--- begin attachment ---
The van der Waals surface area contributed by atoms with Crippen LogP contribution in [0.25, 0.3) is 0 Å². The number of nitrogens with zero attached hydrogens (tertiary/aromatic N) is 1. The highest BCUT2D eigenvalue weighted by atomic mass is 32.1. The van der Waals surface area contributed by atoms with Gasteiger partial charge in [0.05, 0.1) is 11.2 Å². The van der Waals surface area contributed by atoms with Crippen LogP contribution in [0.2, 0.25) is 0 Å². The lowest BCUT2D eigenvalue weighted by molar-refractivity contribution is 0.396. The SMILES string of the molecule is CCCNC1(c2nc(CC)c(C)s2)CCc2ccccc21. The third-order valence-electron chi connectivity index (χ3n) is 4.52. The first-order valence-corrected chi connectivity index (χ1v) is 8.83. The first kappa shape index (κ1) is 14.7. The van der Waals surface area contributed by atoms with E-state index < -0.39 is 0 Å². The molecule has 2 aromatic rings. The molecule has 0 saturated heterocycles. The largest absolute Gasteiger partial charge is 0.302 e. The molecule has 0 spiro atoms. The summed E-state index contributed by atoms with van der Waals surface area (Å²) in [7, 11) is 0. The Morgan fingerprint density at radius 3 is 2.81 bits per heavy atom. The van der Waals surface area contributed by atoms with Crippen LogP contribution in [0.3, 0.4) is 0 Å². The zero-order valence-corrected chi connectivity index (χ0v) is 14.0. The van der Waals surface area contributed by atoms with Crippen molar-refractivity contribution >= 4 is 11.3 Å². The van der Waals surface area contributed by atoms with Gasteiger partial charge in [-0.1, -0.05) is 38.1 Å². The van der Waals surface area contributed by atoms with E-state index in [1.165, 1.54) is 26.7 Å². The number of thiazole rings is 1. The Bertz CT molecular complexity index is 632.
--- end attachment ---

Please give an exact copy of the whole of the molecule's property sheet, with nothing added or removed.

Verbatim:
The van der Waals surface area contributed by atoms with Crippen LogP contribution in [0.25, 0.3) is 0 Å². The number of nitrogens with zero attached hydrogens (tertiary/aromatic N) is 1. The highest BCUT2D eigenvalue weighted by atomic mass is 32.1. The van der Waals surface area contributed by atoms with Gasteiger partial charge in [0.05, 0.1) is 11.2 Å². The van der Waals surface area contributed by atoms with Crippen LogP contribution in [0.2, 0.25) is 0 Å². The lowest BCUT2D eigenvalue weighted by molar-refractivity contribution is 0.396. The SMILES string of the molecule is CCCNC1(c2nc(CC)c(C)s2)CCc2ccccc21. The third-order valence-electron chi connectivity index (χ3n) is 4.52. The first-order valence-corrected chi connectivity index (χ1v) is 8.83. The first kappa shape index (κ1) is 14.7. The van der Waals surface area contributed by atoms with E-state index < -0.39 is 0 Å². The molecule has 2 aromatic rings. The molecule has 0 saturated heterocycles. The largest absolute Gasteiger partial charge is 0.302 e. The molecule has 0 spiro atoms. The summed E-state index contributed by atoms with van der Waals surface area (Å²) in [7, 11) is 0. The Morgan fingerprint density at radius 3 is 2.81 bits per heavy atom. The van der Waals surface area contributed by atoms with Crippen LogP contribution in [0.3, 0.4) is 0 Å². The zero-order valence-corrected chi connectivity index (χ0v) is 14.0. The van der Waals surface area contributed by atoms with Crippen molar-refractivity contribution >= 4 is 11.3 Å². The van der Waals surface area contributed by atoms with Gasteiger partial charge in [-0.1, -0.05) is 38.1 Å². The van der Waals surface area contributed by atoms with E-state index in [1.165, 1.54) is 26.7 Å². The number of thiazole rings is 1. The Bertz CT molecular complexity index is 632.